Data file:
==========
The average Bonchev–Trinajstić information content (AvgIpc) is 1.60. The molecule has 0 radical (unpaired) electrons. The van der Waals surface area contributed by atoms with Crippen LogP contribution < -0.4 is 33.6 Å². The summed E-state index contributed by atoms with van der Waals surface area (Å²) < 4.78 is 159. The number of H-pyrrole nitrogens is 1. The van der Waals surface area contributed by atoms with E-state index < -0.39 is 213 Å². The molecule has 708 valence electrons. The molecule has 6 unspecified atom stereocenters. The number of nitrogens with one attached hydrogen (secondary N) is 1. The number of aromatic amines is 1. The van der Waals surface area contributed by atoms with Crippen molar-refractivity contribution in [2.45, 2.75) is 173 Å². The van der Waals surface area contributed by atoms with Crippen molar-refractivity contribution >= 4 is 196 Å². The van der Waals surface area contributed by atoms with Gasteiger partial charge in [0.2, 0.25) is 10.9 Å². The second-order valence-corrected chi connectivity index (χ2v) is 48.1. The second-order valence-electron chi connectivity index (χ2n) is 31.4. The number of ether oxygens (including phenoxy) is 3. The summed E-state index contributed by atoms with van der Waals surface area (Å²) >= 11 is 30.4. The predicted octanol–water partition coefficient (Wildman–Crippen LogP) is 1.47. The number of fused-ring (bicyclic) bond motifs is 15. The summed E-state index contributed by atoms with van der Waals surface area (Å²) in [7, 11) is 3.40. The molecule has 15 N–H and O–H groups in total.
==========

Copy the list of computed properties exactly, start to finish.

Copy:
The average Bonchev–Trinajstić information content (AvgIpc) is 1.60. The molecule has 0 radical (unpaired) electrons. The van der Waals surface area contributed by atoms with Crippen LogP contribution < -0.4 is 33.6 Å². The summed E-state index contributed by atoms with van der Waals surface area (Å²) < 4.78 is 159. The number of H-pyrrole nitrogens is 1. The van der Waals surface area contributed by atoms with E-state index < -0.39 is 213 Å². The molecule has 708 valence electrons. The molecule has 6 unspecified atom stereocenters. The number of nitrogens with one attached hydrogen (secondary N) is 1. The number of aromatic amines is 1. The van der Waals surface area contributed by atoms with Crippen molar-refractivity contribution in [2.45, 2.75) is 173 Å². The van der Waals surface area contributed by atoms with Crippen molar-refractivity contribution >= 4 is 196 Å². The van der Waals surface area contributed by atoms with Gasteiger partial charge in [0.2, 0.25) is 10.9 Å². The second-order valence-corrected chi connectivity index (χ2v) is 48.1. The second-order valence-electron chi connectivity index (χ2n) is 31.4. The number of ether oxygens (including phenoxy) is 3. The summed E-state index contributed by atoms with van der Waals surface area (Å²) >= 11 is 30.4. The predicted octanol–water partition coefficient (Wildman–Crippen LogP) is 1.47. The number of fused-ring (bicyclic) bond motifs is 15. The summed E-state index contributed by atoms with van der Waals surface area (Å²) in [7, 11) is 3.40. The molecule has 15 N–H and O–H groups in total.